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I made meatballs yesterday in the oven and I'm going to add them to pasta sauce tonight to heat them up and add them to spaghetti. My question is how long should I boil the meatballs for in the sauce before adding it to the pasta and serving.

The recipe I was looking at didn't use the oven so they cooked the meatballs in the sauce for 20 minutes without stirring and then another 20 minutes while stirring. So I would assume I just have to boil the meatballs long enough to heat the sauce and the meatballs. However contrary to this while looking up how long I should cook the meatballs for I came across one recipe that cooked the meatballs in the oven and then cooked them in the pasta for one hour even though the meatballs were already cooked.

So my question is how long should I cook the meatballs in the sauce? What are the benefits to cooking them for a longer or shorter time? Can you cook them for too long and if so what is too long?

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3 Answers 3

up vote 7 down vote accepted

20 or so minutes cooking the meatballs in the sauce has always done the job for me. You want to cook them sufficiently long so that they absorb the moisture and flavour of the sauce, but not too long such that they lose their firm texture. The reverse process of the meat flavouring the sauce is also an important one.

As a side note, it is more advisable to simmer the sauce, rather than boil it, or it will likely become too thick and may even burn.

In general, the combination of initially cooking the meatballs in the oven, and then simmering in the pan is the right way to do things. This ensures that the meatballs are sufficiently cooked, do not fall apart, and have the right firmness. Worth noting is that you should pad off the grease on the meatballs before putting them in the sauce.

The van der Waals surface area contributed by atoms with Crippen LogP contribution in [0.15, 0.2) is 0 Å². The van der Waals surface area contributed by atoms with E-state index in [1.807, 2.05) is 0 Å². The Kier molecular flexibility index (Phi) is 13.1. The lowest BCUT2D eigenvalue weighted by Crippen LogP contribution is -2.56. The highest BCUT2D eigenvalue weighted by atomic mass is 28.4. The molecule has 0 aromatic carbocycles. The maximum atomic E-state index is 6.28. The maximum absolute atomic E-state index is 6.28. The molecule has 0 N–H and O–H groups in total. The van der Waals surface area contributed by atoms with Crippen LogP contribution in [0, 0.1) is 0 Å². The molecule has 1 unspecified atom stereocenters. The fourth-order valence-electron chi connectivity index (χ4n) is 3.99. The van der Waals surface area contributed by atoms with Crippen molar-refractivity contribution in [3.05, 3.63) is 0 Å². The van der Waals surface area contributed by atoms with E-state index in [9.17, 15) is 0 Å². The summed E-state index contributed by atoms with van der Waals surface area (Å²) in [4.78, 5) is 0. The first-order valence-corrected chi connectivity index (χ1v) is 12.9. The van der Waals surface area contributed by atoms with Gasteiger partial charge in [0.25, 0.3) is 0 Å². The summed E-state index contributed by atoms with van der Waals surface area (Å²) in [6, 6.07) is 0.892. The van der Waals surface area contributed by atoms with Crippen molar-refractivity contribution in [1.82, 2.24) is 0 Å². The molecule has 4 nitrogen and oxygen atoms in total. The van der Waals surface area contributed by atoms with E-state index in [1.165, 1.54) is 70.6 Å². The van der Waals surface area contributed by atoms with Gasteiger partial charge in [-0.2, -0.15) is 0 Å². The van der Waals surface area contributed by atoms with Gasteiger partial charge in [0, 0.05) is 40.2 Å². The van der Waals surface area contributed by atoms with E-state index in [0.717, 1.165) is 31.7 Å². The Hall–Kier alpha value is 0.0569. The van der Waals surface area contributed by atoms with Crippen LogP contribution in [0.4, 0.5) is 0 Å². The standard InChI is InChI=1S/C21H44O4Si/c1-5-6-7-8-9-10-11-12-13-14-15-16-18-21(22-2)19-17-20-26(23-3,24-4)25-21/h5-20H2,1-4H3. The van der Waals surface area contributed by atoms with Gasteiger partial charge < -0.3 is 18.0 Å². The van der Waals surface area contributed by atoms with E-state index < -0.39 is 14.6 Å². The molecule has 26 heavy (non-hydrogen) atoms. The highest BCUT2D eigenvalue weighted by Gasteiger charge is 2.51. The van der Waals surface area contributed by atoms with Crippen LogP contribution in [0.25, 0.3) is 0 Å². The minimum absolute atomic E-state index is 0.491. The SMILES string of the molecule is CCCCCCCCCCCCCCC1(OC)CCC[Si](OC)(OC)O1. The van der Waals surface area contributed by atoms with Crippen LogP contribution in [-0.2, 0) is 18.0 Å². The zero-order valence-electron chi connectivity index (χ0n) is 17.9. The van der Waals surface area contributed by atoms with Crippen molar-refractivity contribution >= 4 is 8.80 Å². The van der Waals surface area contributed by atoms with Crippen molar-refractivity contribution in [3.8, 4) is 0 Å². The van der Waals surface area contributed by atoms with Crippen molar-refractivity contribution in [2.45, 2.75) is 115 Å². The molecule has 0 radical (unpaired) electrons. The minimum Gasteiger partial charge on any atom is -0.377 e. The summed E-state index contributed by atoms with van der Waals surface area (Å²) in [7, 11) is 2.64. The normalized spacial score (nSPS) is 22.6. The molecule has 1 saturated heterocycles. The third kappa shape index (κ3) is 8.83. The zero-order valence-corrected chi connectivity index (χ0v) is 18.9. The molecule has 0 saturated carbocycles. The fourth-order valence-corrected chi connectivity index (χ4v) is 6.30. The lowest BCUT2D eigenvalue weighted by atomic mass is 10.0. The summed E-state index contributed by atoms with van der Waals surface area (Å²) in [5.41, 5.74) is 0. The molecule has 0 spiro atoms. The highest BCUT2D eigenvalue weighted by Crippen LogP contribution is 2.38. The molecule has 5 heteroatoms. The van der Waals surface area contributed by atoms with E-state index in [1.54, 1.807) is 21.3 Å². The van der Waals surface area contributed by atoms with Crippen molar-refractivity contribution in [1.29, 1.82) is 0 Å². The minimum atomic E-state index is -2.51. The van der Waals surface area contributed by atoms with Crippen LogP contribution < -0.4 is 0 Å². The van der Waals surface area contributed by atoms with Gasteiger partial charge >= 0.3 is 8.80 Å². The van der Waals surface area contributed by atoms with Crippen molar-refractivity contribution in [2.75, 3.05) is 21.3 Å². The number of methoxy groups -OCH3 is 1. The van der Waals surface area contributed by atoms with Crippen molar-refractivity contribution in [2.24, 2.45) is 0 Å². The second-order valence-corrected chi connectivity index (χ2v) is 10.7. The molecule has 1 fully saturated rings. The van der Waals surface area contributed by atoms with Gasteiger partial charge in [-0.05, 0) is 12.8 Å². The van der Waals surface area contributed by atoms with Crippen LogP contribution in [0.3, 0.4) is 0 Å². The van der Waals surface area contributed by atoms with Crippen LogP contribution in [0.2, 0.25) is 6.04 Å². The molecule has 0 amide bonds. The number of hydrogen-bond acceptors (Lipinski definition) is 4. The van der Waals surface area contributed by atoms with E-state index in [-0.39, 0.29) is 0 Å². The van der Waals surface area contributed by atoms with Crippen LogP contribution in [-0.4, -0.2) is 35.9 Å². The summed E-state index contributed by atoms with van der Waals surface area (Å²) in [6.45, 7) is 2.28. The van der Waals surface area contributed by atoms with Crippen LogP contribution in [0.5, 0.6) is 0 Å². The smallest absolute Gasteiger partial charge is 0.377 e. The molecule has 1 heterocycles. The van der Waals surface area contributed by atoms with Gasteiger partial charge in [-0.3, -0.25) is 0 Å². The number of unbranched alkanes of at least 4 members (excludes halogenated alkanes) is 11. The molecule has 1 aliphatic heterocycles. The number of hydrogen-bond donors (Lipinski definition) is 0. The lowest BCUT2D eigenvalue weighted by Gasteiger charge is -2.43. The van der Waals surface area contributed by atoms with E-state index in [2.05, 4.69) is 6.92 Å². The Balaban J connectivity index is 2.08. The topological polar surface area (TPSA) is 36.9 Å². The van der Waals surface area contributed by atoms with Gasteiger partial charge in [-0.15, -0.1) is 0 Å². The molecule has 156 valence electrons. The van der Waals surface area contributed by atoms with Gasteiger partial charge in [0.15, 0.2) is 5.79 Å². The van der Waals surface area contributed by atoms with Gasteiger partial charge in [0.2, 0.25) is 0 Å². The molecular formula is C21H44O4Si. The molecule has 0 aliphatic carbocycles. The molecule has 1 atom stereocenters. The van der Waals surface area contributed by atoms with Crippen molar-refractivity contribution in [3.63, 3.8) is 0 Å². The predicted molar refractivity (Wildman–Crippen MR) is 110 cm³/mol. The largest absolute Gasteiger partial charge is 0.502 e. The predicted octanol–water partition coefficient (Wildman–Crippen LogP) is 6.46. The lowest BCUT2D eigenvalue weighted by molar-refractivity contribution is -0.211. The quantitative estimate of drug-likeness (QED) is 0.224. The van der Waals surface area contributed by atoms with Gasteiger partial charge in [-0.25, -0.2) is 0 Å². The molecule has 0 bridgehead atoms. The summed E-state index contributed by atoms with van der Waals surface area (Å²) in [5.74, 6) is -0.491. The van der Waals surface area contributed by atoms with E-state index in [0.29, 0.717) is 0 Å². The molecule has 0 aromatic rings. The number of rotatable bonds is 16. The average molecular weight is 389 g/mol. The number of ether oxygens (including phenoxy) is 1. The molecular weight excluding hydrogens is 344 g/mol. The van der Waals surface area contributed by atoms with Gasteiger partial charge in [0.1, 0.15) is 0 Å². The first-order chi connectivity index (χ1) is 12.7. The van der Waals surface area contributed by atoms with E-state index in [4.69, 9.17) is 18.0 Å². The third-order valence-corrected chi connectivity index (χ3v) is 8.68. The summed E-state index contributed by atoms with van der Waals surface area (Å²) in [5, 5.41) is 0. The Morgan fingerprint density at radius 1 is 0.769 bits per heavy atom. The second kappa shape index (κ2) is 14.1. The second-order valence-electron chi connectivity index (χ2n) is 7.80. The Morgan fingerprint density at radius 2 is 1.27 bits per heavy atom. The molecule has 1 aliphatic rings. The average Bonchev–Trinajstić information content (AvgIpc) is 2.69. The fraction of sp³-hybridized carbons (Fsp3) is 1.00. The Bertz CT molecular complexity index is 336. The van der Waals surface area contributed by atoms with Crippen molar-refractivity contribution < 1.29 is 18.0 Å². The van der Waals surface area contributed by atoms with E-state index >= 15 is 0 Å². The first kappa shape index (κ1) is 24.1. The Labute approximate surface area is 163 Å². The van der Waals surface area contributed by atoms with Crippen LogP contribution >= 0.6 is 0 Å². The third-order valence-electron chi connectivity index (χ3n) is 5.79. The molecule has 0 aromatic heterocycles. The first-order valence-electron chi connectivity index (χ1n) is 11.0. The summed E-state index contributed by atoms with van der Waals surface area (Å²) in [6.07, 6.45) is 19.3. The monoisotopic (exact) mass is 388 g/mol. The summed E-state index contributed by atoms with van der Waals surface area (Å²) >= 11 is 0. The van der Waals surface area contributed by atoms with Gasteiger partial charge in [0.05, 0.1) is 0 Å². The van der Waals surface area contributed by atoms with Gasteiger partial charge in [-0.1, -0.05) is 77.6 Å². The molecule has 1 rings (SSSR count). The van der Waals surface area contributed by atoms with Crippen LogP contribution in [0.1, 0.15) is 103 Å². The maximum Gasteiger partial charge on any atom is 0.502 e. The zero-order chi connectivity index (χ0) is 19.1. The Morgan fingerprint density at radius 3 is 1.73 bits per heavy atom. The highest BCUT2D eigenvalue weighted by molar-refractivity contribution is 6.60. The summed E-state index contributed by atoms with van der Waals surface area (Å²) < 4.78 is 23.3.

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I have no objections to baking them first, but I'd like to point out that I have never had a meatball fall apart when cooked in the sauce, nor has one ever been undercooked. –  Aaronut Aug 4 '10 at 14:58
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@Aaronut: Depends on the variation of ingredients you use. Also depends on what sort of firmness/texture you want. The traditional Italian method definitely requires baking. –  Noldorin Aug 4 '10 at 15:01

If the meatballs are already cooked, then leaving them in the boiling/simmering sauce for a longer period is just going to cause them to absorb more moisture. Depending on exactly how you made the meatballs, that could make them softer, or... it could make them fall apart. They'll also pick up more flavour from the sauce.

You certainly don't need to simmer them for more than a few minutes if they're already cooked and have the texture and flavour you want. There's no food safety issue here and they're not going to burn (when making a stew or chili you would usually simmer the meat for several hours). It's purely a matter of taste. If you want them to absorb as much flavour as possible from the sauce, then simmer them as long as you can until and unless you see them starting to break apart.

Personally, I'd toss them in for 10-20 minutes and be done with it. I prefer to actually cook the meatballs in the sauce for tenderness; presumably, if you made them separately, you'd want them to remain firm, so don't overdo it.

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Three concepts apply here:

1) cooking the meatballs -- 20-30 minutes should be enough to properly cook the meatballs;

2) flavoring the sauce -- you can leave the meatballs in a gently simmering sauce for up to 90 minutes to flavor the sauce;

3) texture of the meatballs -- there is a split of preference between those who like to brown the meatballs in a frying pan with a little oil or in an oven on a sheet pan, and those who prefer to put them in the sauce raw and simply poach. if the meatballs are "loose" or fragile in composition, the browning can help them stay together in the sauce, but mostly this choice affects texture. I like the caramelized, slightly crisp outer crust that forms when meatballs are browned before being placed in the sauce.

NOTE: the comment above about the fat is key. Browning in advance will allow you to drain off SOME of the fat, but you will want to skim the fat from your sauce towards the end of the meatball cooking time.

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